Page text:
Without Lor’s assistance, my ongoing recovery from obesity would not have been half as successful. She has acted as a fitness coach, a cheerleader, and a drill sergeant.  Meals have been prepped. Visits to the gym and to the doctor have been scheduled. Dire threats have been issued about the potential results of bad food choices. Lor has alternately led the way, stood beside me, and gotten behind me to power me over obstacles.

Anytime I have begun to drift away from new lifestyle practices, Lor has kept me in place – an invisible anchor below the surface of the stormy seas of my waxing and waning enthusiasm.

My success in beginning to overcome obesity is entirely due to her help. But even that pales when compared to what caretakers have done for my other disability.

The Never-Ending Struggle

It is one thing to work in concert with someone as you help them overcome an obstacle. You can encourage success and share the pain of failure as you work toward a common goal. At the end, you can look back and congratulate yourself on helping someone reach what they could not do on their own.

It is something else entirely to be acting as the caregiver for someone who is never going to “get there.”

Those caring for loved ones with degenerative conditions have the loneliest jobs of all. The only thing you can do is to try to improve the quality of life within the constraints imposed by illness.

These are the people who get to turn over bed-ridden parents regularly. Who have to schedule their lives around patients who can’t be left unattended. They might end up watching as a loved one withers away from cancer or Parkinson’s. Some are no longer recognized due to the effects of dementia or Alzheimer’s.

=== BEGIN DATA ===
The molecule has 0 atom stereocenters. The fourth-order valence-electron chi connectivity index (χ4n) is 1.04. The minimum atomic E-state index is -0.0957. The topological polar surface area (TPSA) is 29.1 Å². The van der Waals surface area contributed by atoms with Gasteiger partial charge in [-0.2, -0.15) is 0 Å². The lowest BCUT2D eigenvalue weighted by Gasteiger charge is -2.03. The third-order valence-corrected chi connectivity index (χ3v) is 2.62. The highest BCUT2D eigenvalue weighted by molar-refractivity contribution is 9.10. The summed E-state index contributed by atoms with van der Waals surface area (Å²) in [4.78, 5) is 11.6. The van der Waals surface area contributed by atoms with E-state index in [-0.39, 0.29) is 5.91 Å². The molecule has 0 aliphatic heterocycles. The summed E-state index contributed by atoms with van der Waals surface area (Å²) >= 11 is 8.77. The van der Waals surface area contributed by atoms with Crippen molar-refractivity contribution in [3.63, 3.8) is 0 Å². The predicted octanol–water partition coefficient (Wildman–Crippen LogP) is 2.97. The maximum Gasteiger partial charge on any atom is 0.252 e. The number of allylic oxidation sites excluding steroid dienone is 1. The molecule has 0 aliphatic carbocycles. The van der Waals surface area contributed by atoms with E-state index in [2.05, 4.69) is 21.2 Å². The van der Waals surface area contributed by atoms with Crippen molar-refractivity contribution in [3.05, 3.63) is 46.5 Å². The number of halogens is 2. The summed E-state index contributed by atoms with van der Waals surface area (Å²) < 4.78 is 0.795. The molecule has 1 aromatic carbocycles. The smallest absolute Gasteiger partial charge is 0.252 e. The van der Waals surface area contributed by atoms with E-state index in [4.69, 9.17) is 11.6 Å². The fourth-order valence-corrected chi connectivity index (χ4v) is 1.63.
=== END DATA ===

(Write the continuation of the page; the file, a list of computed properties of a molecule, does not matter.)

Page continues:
And, yes, these are the folks who get to clean up after seizures and other humiliating losses of bodily control.

Caring for someone with a degenerative condition is no joke. Though Lor shoulders the majority of the burden for my care, it requires assistance from a whole lot of other people. A team of caregivers, if you will.

And, in the end, what does all this effort result in, anyway?

Return on Investment

Well, Misdirected, for one thing.

If not for the assistance (and insistence) of my Mom back in 2008, I would never have received my Vagus Nerve Stimulator. The VNS has been the single most effective treatment for my seizures to date. Before the VNS I had clusters of seizures every single day.

If not for the support of my best friends I would not have gotten over my depression and suicidal urges.

Without the encouragement of my Father, I would have been afraid to try to “increase the size of the box” of my limitations.

Without Lor’s constant, daily work to facilitate my life, I would be sitting in a corner, staring at a television.

Instead, I don’t have enough hours in a given day to keep up with my projects. When I am not working on my novel, I am studying for my PT certification. I spend time working in advocacy and support for those with epilepsy and those going through bariatric surgery.

And, of course, I write the words you are reading right now. About 100,000 of them every year, in fact – on Misdirected alone.

None of this would happen without caregivers.

If you are a caregiver, sincerely, thank you. You are shedding light into very dark corners. And, on behalf of those of us whose conditions make us unable to communicate any appreciation to you, let me say this:

You are single-handedly changing someone’s world for the better.

How many other jobs give you that opportunity?

Stay Strong,

Jeremy